Contrary to what most people might assume, the desert habitat of Arches National Park is teeming with animal life. The catch is that lots of species, particularly mammals, lay low to avoid the heat during the day. Still, it is possible to spot a glimpse of some of Arches’ many native critters — you just need to know when and where to look.
Like all cold-blooded animals, the collared lizard depends on its environment to regulate its body temperature. So while many animals that live in Arches National Park won’t show themselves during the day, you can count on seeing it and other lizards basking in the sun. The collared lizard is named for a dark band around its neck, but wildlife spotters will definitely notice its brilliant colors, teal with bright yellow markings. Catch it on the hunt for insects and small vertebrates — you might even see it running on its hind legs!
Desert Bighorn Sheep
As its name suggests, desert bighorn sheep are specially adapted for life in arid regions. A distinct subspecies, they have smaller bodies, longer legs and thinner coats than their mountain-dwelling cousins. They can also go for days without water. These sheep were commonly featured in Native American pictographs throughout the southwest, a testament to their importance to those societies.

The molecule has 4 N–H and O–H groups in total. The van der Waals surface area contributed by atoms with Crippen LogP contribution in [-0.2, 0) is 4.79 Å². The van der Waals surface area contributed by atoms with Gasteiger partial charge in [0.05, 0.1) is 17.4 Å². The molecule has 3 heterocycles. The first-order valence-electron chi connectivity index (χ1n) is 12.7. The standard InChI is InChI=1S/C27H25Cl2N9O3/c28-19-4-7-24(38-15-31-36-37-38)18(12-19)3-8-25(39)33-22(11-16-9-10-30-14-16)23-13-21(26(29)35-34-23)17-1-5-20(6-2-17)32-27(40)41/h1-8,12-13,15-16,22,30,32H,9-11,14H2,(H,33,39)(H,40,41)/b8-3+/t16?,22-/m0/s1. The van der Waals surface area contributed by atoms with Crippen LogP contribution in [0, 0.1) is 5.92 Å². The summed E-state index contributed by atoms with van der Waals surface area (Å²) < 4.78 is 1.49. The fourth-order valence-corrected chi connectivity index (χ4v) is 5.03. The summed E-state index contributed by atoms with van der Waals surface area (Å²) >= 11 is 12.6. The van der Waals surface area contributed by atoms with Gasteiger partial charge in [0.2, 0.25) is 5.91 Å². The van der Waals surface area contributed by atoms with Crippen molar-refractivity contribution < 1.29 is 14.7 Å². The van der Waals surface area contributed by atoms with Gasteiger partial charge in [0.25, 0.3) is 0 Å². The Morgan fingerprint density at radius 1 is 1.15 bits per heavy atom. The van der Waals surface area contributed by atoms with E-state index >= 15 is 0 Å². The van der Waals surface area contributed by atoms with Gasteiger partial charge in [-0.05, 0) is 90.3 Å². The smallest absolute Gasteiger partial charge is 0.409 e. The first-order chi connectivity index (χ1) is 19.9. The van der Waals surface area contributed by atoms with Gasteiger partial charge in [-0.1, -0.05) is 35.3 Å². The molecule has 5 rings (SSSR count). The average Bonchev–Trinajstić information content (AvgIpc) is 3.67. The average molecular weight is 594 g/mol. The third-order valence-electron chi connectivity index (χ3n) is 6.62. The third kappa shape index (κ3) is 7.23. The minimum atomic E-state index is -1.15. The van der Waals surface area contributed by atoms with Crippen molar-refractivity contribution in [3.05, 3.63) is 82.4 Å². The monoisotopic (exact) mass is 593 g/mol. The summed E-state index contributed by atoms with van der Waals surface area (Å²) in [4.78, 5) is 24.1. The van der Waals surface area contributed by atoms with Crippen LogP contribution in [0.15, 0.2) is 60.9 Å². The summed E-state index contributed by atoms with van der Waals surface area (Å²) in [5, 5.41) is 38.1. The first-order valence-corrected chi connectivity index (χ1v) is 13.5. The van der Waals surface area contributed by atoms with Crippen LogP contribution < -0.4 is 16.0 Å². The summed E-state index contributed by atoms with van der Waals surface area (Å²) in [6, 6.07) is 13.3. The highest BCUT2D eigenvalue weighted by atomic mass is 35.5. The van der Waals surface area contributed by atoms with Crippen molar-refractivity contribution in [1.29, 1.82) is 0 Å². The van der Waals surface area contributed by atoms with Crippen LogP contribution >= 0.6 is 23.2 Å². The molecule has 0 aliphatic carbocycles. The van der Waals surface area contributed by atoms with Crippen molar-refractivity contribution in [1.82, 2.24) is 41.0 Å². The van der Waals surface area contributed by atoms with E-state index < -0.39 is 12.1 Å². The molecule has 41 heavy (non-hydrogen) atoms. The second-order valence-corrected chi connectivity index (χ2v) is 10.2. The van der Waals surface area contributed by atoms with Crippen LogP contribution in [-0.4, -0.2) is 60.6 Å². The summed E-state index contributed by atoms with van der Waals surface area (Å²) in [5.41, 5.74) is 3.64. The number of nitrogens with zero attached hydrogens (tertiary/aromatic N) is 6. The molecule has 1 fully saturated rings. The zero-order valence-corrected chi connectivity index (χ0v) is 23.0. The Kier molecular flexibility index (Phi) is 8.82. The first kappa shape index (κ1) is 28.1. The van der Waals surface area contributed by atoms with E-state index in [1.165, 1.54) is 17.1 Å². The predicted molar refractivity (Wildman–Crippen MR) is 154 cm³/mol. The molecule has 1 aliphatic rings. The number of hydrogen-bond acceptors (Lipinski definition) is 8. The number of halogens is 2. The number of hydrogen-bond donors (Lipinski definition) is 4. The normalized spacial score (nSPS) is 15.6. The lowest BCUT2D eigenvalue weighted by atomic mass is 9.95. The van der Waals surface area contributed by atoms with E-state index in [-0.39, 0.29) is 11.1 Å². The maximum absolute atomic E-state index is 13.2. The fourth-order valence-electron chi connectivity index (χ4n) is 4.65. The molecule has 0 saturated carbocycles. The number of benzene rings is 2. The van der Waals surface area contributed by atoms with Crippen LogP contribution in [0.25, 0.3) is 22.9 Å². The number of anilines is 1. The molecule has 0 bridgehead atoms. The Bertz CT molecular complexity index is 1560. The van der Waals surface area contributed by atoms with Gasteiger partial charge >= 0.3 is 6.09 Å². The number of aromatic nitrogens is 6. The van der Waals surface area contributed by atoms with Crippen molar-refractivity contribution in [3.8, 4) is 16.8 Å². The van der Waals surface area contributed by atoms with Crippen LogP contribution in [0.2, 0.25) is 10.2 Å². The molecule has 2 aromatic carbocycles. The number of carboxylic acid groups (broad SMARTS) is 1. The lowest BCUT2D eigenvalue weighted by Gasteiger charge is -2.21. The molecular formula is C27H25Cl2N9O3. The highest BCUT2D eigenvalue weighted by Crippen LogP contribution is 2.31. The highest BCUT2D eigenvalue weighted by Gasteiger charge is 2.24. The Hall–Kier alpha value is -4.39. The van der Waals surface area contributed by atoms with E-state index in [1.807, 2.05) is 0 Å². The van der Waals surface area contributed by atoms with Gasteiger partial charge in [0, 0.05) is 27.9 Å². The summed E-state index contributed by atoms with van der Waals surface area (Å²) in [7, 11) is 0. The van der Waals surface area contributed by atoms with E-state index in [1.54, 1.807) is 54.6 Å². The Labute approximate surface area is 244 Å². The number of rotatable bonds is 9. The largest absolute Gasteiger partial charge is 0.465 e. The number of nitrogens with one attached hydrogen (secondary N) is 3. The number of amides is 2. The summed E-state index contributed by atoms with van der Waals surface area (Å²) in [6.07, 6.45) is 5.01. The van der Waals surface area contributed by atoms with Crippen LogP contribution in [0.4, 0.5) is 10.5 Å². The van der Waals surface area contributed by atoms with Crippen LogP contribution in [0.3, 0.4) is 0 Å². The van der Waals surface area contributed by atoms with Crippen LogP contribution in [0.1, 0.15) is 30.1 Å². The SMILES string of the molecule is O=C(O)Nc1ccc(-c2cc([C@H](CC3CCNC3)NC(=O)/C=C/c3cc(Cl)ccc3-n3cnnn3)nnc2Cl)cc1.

Although once common and quite numerous, desert bighorn numbers dwindled by the end of the 19th century, due to hunting and diseases borne by domesticated sheep introduced by ranchers. The National Park Service reintroduced desert bighorn sheep to Arches and other parks in Utah starting in the 1980s. Researchers now estimate a statewide population of 3,000. You can see desert bighorn sheep along Highway 191 south of the Arches visitor center.
The desert favors small mammals like rodents, who require little water and can readily find shelter from the intense elements. There are eleven species of mice and rats in Arches National Park, but perhaps none better adapted to desert life than the kangaroo rat. This rodent, which gets its name because it hops around on its hind legs like a kangaroo, lives in a complex burrow system underneath the loose desert soil. Each den within the burrow serves a specialized purpose, from food storage to sleeping. To trap moisture in the burrow, kangaroo rats plug the entrances with loose dirt during the day and stay underground. While this means that they’re not too common during hot days, you’ll likely be able to tell they’ve been around by the tracks that the rats leave in the soil.